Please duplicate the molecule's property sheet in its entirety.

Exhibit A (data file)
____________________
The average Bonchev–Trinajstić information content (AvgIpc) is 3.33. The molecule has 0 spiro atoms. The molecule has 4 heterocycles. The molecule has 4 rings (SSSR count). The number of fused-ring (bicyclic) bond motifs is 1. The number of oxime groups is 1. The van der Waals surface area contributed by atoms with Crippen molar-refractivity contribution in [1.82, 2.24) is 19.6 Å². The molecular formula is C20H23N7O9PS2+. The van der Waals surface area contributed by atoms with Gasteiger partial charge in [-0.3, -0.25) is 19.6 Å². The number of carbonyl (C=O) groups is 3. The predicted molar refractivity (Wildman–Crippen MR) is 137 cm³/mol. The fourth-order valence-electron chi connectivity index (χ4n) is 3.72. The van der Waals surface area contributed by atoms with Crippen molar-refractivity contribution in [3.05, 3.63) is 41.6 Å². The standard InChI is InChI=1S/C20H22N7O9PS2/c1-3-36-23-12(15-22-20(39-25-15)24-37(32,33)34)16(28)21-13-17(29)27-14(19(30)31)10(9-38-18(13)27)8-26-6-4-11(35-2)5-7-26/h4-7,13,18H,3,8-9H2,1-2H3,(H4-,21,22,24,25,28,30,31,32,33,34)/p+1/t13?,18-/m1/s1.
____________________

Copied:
The average Bonchev–Trinajstić information content (AvgIpc) is 3.33. The molecule has 0 spiro atoms. The molecule has 4 heterocycles. The molecule has 4 rings (SSSR count). The number of fused-ring (bicyclic) bond motifs is 1. The number of oxime groups is 1. The van der Waals surface area contributed by atoms with Crippen molar-refractivity contribution in [1.82, 2.24) is 19.6 Å². The molecular formula is C20H23N7O9PS2+. The van der Waals surface area contributed by atoms with Gasteiger partial charge in [-0.3, -0.25) is 19.6 Å². The number of carbonyl (C=O) groups is 3. The predicted molar refractivity (Wildman–Crippen MR) is 137 cm³/mol. The fourth-order valence-electron chi connectivity index (χ4n) is 3.72. The van der Waals surface area contributed by atoms with Crippen molar-refractivity contribution in [3.05, 3.63) is 41.6 Å². The standard InChI is InChI=1S/C20H22N7O9PS2/c1-3-36-23-12(15-22-20(39-25-15)24-37(32,33)34)16(28)21-13-17(29)27-14(19(30)31)10(9-38-18(13)27)8-26-6-4-11(35-2)5-7-26/h4-7,13,18H,3,8-9H2,1-2H3,(H4-,21,22,24,25,28,30,31,32,33,34)/p+1/t13?,18-/m1/s1.